That’s why it’s wrong to say that there’s no protection right now for gay and transgender people. There is protection, at least for trans people. The legal reasoning that the EEOC used to rule about transgender people applies equally to gay people. So we should all be saying that Title VII, appropriately applied, protects all of us right now. But the operative words there are “appropriately applied.” Any transgender person, any lesbian, gay, or bisexual person right now can feel with some confidence that they can walk into an EEOC office and get their claim investigated. So, in practice, many LGBT people can get protection right now under the law. But if an employer doesn’t agree, then either the EEOC or the individual has to go to court, and a court is not bound by our legal reasoning. Hopefully our reasoning is persuasive, and three circuit courts have held that transgender employees are covered under Title VII.

Ultimately, the courts may not agree with the stunningly simple legal analysis, and the final word about protection under Title VII can only come from the Supreme Court. That’s several years away, so the race is on between the Supreme Court and Congress. Either Congress passes ENDA and signals that they want to make it more clear in a separate law, or the Supreme Court will end up getting a case dealing with a transgender or gay person and will (I hope) follow the reasoning in the EEOC and say, Yes, they are covered right now under Title VII.

There is also a race right now between the Supreme Court and Congress on DOMA. There, I would bet on the Supreme Court being first. There’s a lot of support for ENDA in Congress. It’s so politically driven, so if there’s enough of a swelling of support for Democratic candidates around the country, and if the House actually becomes Democratic and the Senate stays Democratic, I think there’s a good chance for ENDA in the next few years, way sooner than a case wending its way up to the Supreme Court. By contrast, DOMA challenges are further along right now, while I think the repeal of DOMA would be harder for Congress than passage of ENDA. That’s why I think the Supreme Court will win that race. I am very optimistic about the outcome of both of those legal challenges in the courts and in Congress. To me, it is truly a matter of when, not if.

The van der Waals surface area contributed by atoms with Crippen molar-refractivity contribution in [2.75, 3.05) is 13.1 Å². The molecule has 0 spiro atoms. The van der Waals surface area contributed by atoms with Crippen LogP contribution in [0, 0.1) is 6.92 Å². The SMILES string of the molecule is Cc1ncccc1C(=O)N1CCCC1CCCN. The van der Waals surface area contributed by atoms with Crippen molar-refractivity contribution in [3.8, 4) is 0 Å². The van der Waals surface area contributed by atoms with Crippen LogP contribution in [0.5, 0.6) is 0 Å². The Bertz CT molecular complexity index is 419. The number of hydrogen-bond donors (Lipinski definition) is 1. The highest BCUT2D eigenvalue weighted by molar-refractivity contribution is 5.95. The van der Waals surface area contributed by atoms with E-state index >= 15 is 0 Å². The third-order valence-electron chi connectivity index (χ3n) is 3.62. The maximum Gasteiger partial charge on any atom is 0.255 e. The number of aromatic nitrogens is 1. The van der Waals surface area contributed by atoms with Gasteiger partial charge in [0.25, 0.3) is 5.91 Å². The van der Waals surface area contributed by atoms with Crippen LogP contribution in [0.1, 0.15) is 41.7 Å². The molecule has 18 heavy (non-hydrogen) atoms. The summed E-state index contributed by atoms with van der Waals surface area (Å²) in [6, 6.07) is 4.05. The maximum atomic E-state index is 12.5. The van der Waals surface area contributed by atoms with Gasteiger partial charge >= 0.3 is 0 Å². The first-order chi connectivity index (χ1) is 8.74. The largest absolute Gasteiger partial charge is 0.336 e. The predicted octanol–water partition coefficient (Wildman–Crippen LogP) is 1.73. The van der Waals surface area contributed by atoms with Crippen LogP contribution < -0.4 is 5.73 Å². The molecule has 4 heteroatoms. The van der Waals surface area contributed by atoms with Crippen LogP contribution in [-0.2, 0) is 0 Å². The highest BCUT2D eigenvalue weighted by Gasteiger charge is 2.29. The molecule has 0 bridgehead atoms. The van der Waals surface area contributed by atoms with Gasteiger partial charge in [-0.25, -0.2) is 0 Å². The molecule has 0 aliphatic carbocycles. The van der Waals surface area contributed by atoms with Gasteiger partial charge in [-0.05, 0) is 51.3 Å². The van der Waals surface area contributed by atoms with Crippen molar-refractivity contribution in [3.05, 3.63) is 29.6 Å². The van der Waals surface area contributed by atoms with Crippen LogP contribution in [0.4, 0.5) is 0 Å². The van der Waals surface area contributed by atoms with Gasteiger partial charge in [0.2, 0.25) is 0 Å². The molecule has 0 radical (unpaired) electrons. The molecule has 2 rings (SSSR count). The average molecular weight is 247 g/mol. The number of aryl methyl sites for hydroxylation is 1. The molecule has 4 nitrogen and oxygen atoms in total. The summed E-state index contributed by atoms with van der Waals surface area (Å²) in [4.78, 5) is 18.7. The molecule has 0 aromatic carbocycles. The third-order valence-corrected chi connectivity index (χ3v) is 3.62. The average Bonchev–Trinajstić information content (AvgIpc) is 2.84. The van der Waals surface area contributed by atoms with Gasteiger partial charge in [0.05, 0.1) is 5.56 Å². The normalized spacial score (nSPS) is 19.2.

ER: The latest legal development for DOMA is the decision in the Gill case, in which DOMA was ruled unconstitutional by the First Circuit Court of Appeals. The appeal to the Supreme Court was recently brought by the U.S. House of Representatives. The Court will probably decide in October whether or not to hear the appeal. What do you see as the prospects when that happens?
CF: I’m hoping they put off taking the Gill case, given that Justice Kagan will presumably have to be recused from that case, and I believe there’s a number of other cases coming up. My hope is they sort of hold off on Gill, given that they know they wouldn’t be able to address that with a full court, and wait and take one where they can address with a full court.

ER: Do you think there’s a genuine shift in the political climate around passage of ENDA?
CF: Whether to include gender identity in ENDA is becoming less and less difficult. It certainly was initially. I think we went through a traumatic period for the movement when gender identity was removed from ENDA, which I did not agree was smart.

The more that it becomes clear that both transgender and lesbian, gay, and bisexual people have protection under Title VII right now, the less scary it will be for Congress to say, “Oh well, let’s just clarify that in ENDA, and let’s just clarify that for both transgender people and gay people.” So I hope the Macy decision makes it easier for Congress to realize what’s at stake in terms of ENDA, that Congress is not needing to go out on a limb here by passing ENDA. They’re essentially closing the loop, making it that much more clear that LGBT people are protected in employment.

There is no way ever to predict how Congress as a whole will react to things. I took an oath as a commissioner to implement the law, I think that’s what we’re all doing in terms of existing law, but I think that instead of leaving people up to the vagaries of whether one court or another agrees with the EEOC, it’s so much better to have a clear, strong law that explicitly says that transgender and gay people are protected from discrimination. It can’t be that we need that law because there is no other protection—that’s not true; there is some other protection. The point is that it’s not as clear and definitive as it should be.